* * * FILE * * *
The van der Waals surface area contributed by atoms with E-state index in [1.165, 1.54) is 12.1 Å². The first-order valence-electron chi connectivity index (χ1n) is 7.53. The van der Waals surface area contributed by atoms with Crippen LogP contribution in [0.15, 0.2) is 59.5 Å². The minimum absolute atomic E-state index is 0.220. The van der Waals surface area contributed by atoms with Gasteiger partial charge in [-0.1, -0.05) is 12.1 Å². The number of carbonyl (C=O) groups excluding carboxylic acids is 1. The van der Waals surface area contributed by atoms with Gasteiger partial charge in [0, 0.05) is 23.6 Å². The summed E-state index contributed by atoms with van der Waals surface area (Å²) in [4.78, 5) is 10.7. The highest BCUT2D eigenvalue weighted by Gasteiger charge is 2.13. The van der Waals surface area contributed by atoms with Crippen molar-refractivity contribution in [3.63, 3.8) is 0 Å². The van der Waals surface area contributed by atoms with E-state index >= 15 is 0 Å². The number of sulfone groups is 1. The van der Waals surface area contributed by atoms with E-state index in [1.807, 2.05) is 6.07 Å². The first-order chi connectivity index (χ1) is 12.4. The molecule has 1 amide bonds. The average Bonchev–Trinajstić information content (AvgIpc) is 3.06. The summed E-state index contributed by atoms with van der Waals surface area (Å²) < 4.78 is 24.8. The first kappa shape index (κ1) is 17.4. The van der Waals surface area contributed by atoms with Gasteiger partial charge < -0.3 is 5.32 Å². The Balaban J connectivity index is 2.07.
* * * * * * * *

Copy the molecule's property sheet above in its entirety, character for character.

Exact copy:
The van der Waals surface area contributed by atoms with E-state index in [1.165, 1.54) is 12.1 Å². The first-order valence-electron chi connectivity index (χ1n) is 7.53. The van der Waals surface area contributed by atoms with Crippen LogP contribution in [0.15, 0.2) is 59.5 Å². The minimum absolute atomic E-state index is 0.220. The van der Waals surface area contributed by atoms with Gasteiger partial charge in [-0.1, -0.05) is 12.1 Å². The number of carbonyl (C=O) groups excluding carboxylic acids is 1. The van der Waals surface area contributed by atoms with Gasteiger partial charge in [0, 0.05) is 23.6 Å². The summed E-state index contributed by atoms with van der Waals surface area (Å²) in [4.78, 5) is 10.7. The highest BCUT2D eigenvalue weighted by Gasteiger charge is 2.13. The van der Waals surface area contributed by atoms with Crippen molar-refractivity contribution in [3.63, 3.8) is 0 Å². The van der Waals surface area contributed by atoms with E-state index >= 15 is 0 Å². The number of sulfone groups is 1. The van der Waals surface area contributed by atoms with E-state index in [1.807, 2.05) is 6.07 Å². The first-order chi connectivity index (χ1) is 12.4. The molecule has 1 amide bonds. The average Bonchev–Trinajstić information content (AvgIpc) is 3.06. The summed E-state index contributed by atoms with van der Waals surface area (Å²) < 4.78 is 24.8. The first kappa shape index (κ1) is 17.4. The van der Waals surface area contributed by atoms with Gasteiger partial charge < -0.3 is 5.32 Å². The Balaban J connectivity index is 2.07.